Gender-based violence on the job occurs far more often than most people realize, and domestic workers—isolated in individual homes—are especially vulnerable to abuse, said domestic workers, union organizers and experts Wednesday at a panel discussion focusing on women and violence at work.

“They treated us like slaves,” said May Joy Guarizo Salapare, describing her experience as a domestic worker for a family in Saudi Arabia.

When Guarizo arrived in Saudi Arabia from the Philippines, her employer refused for months to let her call her family to let them know she was safe or to contact the labor recruiting agency that arranged her job. Meanwhile, Guarizo and another domestic worker from the Philippines worked every day from 6 a.m. until midnight, when the employer locked them in their room. The employer’s son continually tried to corner Guarizo in the pantry and other areas where he could assault her.

After Guarizo finally managed to contact the labor agency, she was sent home with no money. Only through the kindness of passengers on the plane, could she pay for a taxi from the airport.

Guarizo—one of the panelists at the Gender-Based Violence in the Workplace discussion held at the Solidarity Center in Washington, D.C.—says she is working to ensure that others do not endure the treatment she suffered, conditions all too common for the world’s 52 million domestic workers, most of whom are women. Today she is a member of the Domestic Workers’ Network in Jordan and the United Filipino Workers Association in Jordan.

Guarizo was joined on the panel by Sehamin Irene Dominique Flora Tieu To, an Ivory Coast native and active member of the Coalition of Migrant Workers in Morocco; Bama Athreya, senior specialist for Labor and Employment Rights at the U.S. Agency for International Development (USAID); and Robin Runge, a U.S.-based attorney who specializes in gender-based violence. Lisa McGowan, Solidarity Center senior specialist for gender equality, moderated.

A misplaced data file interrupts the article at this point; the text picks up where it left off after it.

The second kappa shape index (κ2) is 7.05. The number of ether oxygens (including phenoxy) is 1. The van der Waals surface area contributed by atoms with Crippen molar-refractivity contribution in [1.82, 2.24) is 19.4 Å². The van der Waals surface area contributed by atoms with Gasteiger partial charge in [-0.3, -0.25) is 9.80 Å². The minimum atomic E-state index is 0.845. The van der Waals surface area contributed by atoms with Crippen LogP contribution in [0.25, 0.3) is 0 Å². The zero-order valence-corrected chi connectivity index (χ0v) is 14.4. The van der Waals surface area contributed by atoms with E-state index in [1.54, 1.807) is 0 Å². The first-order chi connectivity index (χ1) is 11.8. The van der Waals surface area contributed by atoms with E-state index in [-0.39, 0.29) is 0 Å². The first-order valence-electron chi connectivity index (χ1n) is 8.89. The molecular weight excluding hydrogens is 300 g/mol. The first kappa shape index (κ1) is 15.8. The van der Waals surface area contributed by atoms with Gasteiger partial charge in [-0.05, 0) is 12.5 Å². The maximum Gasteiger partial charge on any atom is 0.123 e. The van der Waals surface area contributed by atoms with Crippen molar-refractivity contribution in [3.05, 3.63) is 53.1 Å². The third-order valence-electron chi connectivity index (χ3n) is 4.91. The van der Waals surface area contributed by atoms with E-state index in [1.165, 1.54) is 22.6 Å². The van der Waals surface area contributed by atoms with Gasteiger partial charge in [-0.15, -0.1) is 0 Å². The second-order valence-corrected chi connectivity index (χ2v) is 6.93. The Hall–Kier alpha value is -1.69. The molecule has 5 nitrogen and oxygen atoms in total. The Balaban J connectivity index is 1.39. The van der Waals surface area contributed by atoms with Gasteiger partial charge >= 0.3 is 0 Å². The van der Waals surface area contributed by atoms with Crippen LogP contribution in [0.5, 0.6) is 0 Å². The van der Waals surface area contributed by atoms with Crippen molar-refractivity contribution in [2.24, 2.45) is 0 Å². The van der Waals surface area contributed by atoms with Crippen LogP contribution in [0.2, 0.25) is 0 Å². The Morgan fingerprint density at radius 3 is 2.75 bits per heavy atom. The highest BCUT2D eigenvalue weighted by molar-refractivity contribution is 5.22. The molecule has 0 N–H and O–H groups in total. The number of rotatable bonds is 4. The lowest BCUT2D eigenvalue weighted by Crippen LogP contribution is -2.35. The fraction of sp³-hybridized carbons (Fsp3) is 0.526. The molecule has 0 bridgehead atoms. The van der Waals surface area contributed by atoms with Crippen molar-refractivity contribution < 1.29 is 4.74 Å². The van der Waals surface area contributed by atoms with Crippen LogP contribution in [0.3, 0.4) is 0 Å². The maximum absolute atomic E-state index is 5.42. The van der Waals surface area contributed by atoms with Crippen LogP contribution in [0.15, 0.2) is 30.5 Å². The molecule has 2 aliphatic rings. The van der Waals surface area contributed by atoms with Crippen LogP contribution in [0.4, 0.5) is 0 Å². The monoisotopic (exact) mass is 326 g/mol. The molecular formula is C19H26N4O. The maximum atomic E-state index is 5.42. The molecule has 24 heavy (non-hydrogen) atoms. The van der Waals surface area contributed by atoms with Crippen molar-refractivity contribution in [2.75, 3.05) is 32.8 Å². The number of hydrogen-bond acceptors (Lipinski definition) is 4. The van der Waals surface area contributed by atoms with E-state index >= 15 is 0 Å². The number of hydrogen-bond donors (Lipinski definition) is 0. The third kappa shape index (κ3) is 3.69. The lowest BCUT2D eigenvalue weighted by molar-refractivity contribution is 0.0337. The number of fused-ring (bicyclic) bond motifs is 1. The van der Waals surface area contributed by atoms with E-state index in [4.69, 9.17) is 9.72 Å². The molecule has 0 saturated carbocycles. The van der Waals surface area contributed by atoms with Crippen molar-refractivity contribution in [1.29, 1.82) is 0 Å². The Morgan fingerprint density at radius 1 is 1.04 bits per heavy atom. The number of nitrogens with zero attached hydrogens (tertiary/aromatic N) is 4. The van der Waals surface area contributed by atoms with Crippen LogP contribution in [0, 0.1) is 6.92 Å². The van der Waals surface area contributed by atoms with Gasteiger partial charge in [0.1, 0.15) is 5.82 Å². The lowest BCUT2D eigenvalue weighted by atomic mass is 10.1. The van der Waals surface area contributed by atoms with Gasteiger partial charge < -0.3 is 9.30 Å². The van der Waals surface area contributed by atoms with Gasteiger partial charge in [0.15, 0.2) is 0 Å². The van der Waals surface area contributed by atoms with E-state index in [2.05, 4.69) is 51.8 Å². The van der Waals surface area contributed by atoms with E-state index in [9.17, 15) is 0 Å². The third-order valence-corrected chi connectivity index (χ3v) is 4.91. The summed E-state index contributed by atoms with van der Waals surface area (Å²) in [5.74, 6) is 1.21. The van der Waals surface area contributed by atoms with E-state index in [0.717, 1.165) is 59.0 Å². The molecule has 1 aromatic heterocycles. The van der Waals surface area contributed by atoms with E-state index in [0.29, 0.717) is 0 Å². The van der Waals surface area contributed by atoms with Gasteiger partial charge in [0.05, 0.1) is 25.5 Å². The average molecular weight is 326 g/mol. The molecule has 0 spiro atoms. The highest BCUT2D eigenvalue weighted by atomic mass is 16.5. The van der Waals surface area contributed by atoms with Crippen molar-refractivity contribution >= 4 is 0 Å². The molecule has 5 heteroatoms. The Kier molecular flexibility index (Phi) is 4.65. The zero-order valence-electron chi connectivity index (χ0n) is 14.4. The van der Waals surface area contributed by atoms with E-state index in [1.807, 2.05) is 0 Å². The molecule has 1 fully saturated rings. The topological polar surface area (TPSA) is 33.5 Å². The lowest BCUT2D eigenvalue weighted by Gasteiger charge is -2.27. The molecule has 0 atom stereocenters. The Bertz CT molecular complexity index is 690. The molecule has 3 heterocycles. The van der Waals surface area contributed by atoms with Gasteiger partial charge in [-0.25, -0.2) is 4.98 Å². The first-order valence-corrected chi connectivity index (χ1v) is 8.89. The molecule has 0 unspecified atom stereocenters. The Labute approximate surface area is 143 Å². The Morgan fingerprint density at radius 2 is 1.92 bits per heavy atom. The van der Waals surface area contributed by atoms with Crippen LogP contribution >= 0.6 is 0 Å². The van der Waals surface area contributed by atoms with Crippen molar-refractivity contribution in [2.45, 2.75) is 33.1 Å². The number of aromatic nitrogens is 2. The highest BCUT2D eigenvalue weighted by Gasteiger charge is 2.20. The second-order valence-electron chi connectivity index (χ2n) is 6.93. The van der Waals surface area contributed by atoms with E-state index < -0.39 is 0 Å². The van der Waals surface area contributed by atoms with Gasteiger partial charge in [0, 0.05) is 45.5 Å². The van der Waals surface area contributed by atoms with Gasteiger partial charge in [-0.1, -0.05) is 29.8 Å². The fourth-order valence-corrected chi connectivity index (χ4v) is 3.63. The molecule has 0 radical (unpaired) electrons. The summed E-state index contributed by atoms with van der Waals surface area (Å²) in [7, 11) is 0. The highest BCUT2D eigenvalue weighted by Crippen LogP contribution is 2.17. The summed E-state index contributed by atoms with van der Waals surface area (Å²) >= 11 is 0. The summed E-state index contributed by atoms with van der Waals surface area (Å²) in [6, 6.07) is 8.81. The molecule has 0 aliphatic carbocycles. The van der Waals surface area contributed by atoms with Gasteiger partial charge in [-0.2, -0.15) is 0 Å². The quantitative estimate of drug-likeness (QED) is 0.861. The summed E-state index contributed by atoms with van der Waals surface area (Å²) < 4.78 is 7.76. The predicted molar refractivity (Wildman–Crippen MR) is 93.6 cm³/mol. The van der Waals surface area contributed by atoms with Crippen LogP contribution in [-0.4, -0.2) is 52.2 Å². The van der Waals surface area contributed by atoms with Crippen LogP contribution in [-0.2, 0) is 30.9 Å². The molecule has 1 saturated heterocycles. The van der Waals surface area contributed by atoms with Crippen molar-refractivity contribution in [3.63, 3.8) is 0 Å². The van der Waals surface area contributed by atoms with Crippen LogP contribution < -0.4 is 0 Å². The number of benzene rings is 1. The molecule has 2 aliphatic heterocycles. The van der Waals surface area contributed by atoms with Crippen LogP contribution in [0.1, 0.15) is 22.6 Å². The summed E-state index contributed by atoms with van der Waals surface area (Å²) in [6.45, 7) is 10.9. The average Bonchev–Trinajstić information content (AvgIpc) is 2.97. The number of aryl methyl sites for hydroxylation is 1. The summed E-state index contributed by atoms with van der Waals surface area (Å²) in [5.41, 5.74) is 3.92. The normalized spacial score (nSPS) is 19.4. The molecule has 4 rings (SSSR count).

Addressing violence directed at domestic workers is particularly difficult, panelists said, because women are reluctant to come forward for many reasons—including loss of employment, risk of further abuse by the employer or labor recruiter and culturally driven shame about discussing such details in public.

Tieu To, who as a domestic worker was trapped in her employer’s house in Morocco after he took her passport, described herself as “one of the lucky ones.” She was forced to sleep in a room that was a “glorified closet” and was not paid after the first two months’ work, but left without being physically abused. She is now reaching out to other domestic workers in Morocco to bring them into the Coalition of Migrant Workers, where they have access to legal and medical assistance, and hopes to expand the group’s outreach to Moroccan-born domestic workers.

Despite the prevalence of gender-based violence at work, few countries collect such data. “It is shocking how little data we have,” said Athreya. Yet data is essential for changing the prevailing attitude that the problem is limited to a handful of workers, she said.

Speaking from the audience, Marcel Sinzidi Amiyeto, the president of the Collectif des Travailleurs Immigres au Maroc (Coalition of Migrant Workers in Morocco), said it is important to keep in mind how the lack of family-supporting jobs in many countries and economic polices that impoverish people force so many workers to go abroad.

“Sometimes we forget to talk about why people leave their homes,” he said. “Unless we find out how we can solve those root issues, the problems will continue. We must raise awareness in the country of origin.”

Guarizo, Tieu To, Amiyeto, Phobsuk Gasing of the International Domestic Workers Federation and Myrtle Witbooi, general secretary of the South African Domestic Service and Allied Workers Union, participated in a weeklong exchange program in which they met with U.S. domestic workers in California, took part in the United Domestic Workers of America convention in Sacramento and held a roundtable with union organizers at the Solidarity Center in Washington, D.C. All were in the United States as participants on a U.S. Department of State Professional Fellows exchange to examine international models for overcoming the obstacles of reaching and organizing domestic and migrant workers.

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